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Early years

Around the age of 5 I decided that I wanted to be an inventor like Stu Pickles from the TV show Rugrats when I grew up. I would built "robots" out of household items to help my Mom, and I kept my best ideas in a top-secret "Invention Book" that I could refer to when I got older. Most of my ideas were intended to help improve the lives of people I knew:

  • A talking walker that would remind my great grandmother to keep it with her
  • A simpler TV remote with fewer buttons for my grandmother
  • A device that would show exactly where to find the right VHS/DVD on a shelf for my grandfather
  • A device that could read speed limit signs and automatically slow down speeding cars to protect my family

Empathizing, designing, and making things to help people solve problems became a recurring theme throughout my life.

High school

During middle and high school my interest in videogames gradually shifted to consumer technology. Every morning I would read the latest tech news on my computer and talk about it with a good friend of mine on the school bus. As sophomores we decided to join a new assistive technology club, which ended up helping me break out of my awkward shell and contribute to the formation of InvenTech Enterprises, LLC.

Shortly after graduating from high school I used my budding technical knowledge to create a website for my Dad called TinkerTry and a smaller blog of my own called Thinkerbit. My Dad's articles began to help dozens, hundreds, and eventually millions of people solve IT-related problems and I learned a ton about web development in order to keep the site running smoothly. I turned Thinkerbit into my own web consulting company and built websites for a few more clients during my summers as an undergraduate.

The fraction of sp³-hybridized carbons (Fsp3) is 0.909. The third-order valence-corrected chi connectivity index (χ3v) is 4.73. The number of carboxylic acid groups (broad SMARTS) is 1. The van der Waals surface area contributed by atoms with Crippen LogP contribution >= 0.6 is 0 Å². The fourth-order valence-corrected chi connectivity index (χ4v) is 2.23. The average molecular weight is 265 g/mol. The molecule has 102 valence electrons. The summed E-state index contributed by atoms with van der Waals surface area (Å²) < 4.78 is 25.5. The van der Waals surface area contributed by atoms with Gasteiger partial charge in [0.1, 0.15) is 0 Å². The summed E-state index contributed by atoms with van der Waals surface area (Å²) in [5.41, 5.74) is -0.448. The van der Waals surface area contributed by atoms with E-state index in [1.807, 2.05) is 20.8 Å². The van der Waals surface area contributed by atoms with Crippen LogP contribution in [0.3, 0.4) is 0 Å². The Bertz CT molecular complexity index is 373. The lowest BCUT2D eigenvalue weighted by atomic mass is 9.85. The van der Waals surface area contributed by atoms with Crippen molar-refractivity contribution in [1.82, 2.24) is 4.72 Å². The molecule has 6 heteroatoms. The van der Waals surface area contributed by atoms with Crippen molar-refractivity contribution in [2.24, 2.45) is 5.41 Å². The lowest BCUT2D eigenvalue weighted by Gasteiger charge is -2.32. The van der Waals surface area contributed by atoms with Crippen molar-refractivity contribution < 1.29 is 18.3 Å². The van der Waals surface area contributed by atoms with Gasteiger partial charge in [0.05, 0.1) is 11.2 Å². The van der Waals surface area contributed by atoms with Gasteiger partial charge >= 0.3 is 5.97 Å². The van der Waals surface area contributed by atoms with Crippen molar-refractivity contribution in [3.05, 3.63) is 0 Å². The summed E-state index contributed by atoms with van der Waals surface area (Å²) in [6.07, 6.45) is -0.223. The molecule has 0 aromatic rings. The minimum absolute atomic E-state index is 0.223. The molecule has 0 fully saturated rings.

At Tufts University I studied biology as a freshman until Steve Jobs' commencement address convinced me to pursue what I was more interested in: helping people through good product design that combined technology with liberal arts and psychology. I joined the Human Factors / Engineering Psychology program and began taking Entrepreneurial Leadership courses as well.

After noticing that Tufts' Human Factors program didn't have students practice the full product design process until their senior year, I co-founded a project-based product design club of my own called Tufts MAKE. Together with a small group of friends we taught practical skill-based workshops and practiced the process of product design by de-creaming Oreos, creating a Tufts-themed web app, and eventually building a BB-8 droid. Our efforts helped grow the Human Factors program and expanded opportunities for students to practice product design and physical prototyping much earlier than previously possible. My work as Tufts MAKE's leader and Human Factors advocate earned me a graduate scholarship to work with Tufts' Center for Engineering Education and Outreach to build a new web-based platform called the Maker Network.


After graduating from Tufts with an M.S. in Human Factors I began working on the roadmap for Acorn; a small content management system intended to power sustainable online businesses and personal sites. Like a real acorn it'll take a long time to grow, but it's something I plan to continue working on for decades.